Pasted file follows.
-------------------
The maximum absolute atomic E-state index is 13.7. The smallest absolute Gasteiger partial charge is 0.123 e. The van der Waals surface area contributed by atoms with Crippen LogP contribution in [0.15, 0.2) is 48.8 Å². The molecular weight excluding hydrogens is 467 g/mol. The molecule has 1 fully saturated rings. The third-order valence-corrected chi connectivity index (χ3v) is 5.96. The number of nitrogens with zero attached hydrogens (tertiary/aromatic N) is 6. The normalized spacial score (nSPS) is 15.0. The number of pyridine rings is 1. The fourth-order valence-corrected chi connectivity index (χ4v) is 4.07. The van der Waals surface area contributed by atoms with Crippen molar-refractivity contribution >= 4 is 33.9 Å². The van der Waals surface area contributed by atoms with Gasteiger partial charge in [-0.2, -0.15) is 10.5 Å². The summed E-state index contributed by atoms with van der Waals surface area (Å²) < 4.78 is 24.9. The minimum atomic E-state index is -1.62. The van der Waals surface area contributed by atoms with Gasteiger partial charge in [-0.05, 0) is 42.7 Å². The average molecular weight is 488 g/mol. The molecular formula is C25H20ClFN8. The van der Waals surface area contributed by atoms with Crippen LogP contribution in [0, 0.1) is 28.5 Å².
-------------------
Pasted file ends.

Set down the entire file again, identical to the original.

The maximum absolute atomic E-state index is 13.7. The smallest absolute Gasteiger partial charge is 0.123 e. The van der Waals surface area contributed by atoms with Crippen LogP contribution in [0.15, 0.2) is 48.8 Å². The molecular weight excluding hydrogens is 467 g/mol. The molecule has 1 fully saturated rings. The third-order valence-corrected chi connectivity index (χ3v) is 5.96. The number of nitrogens with zero attached hydrogens (tertiary/aromatic N) is 6. The normalized spacial score (nSPS) is 15.0. The number of pyridine rings is 1. The fourth-order valence-corrected chi connectivity index (χ4v) is 4.07. The van der Waals surface area contributed by atoms with Crippen molar-refractivity contribution >= 4 is 33.9 Å². The van der Waals surface area contributed by atoms with Gasteiger partial charge in [-0.2, -0.15) is 10.5 Å². The summed E-state index contributed by atoms with van der Waals surface area (Å²) < 4.78 is 24.9. The minimum atomic E-state index is -1.62. The van der Waals surface area contributed by atoms with Gasteiger partial charge in [-0.05, 0) is 42.7 Å². The average molecular weight is 488 g/mol. The molecular formula is C25H20ClFN8. The van der Waals surface area contributed by atoms with Crippen LogP contribution in [0, 0.1) is 28.5 Å².